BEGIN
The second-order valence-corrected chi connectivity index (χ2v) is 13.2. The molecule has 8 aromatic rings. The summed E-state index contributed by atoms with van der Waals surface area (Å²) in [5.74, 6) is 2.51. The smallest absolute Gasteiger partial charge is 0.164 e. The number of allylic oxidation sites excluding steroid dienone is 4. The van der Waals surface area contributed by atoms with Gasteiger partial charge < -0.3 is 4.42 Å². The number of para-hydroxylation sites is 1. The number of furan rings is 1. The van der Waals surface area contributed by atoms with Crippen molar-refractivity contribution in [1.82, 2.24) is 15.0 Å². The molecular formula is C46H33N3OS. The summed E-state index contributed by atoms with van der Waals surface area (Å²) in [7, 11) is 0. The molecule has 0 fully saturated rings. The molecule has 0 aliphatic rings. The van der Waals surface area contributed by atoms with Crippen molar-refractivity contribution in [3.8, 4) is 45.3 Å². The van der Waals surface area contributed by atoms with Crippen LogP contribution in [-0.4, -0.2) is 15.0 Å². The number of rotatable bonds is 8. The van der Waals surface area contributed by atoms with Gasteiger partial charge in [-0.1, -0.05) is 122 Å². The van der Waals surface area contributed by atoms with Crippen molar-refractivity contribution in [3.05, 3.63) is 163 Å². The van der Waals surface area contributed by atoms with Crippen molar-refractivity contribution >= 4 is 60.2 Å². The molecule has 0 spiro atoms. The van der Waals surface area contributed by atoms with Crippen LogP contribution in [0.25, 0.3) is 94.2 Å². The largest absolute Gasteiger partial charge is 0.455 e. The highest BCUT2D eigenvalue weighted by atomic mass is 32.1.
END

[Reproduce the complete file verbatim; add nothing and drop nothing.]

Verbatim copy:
The second-order valence-corrected chi connectivity index (χ2v) is 13.2. The molecule has 8 aromatic rings. The summed E-state index contributed by atoms with van der Waals surface area (Å²) in [5.74, 6) is 2.51. The smallest absolute Gasteiger partial charge is 0.164 e. The number of allylic oxidation sites excluding steroid dienone is 4. The van der Waals surface area contributed by atoms with Gasteiger partial charge < -0.3 is 4.42 Å². The number of para-hydroxylation sites is 1. The number of furan rings is 1. The van der Waals surface area contributed by atoms with Crippen molar-refractivity contribution in [1.82, 2.24) is 15.0 Å². The molecular formula is C46H33N3OS. The summed E-state index contributed by atoms with van der Waals surface area (Å²) in [7, 11) is 0. The molecule has 0 fully saturated rings. The molecule has 0 aliphatic rings. The van der Waals surface area contributed by atoms with Crippen molar-refractivity contribution in [3.8, 4) is 45.3 Å². The van der Waals surface area contributed by atoms with Crippen LogP contribution in [-0.4, -0.2) is 15.0 Å². The number of rotatable bonds is 8. The van der Waals surface area contributed by atoms with Gasteiger partial charge in [-0.1, -0.05) is 122 Å². The van der Waals surface area contributed by atoms with Crippen molar-refractivity contribution in [3.05, 3.63) is 163 Å². The van der Waals surface area contributed by atoms with Crippen molar-refractivity contribution >= 4 is 60.2 Å². The molecule has 0 spiro atoms. The van der Waals surface area contributed by atoms with Crippen LogP contribution in [0.25, 0.3) is 94.2 Å². The largest absolute Gasteiger partial charge is 0.455 e. The highest BCUT2D eigenvalue weighted by atomic mass is 32.1.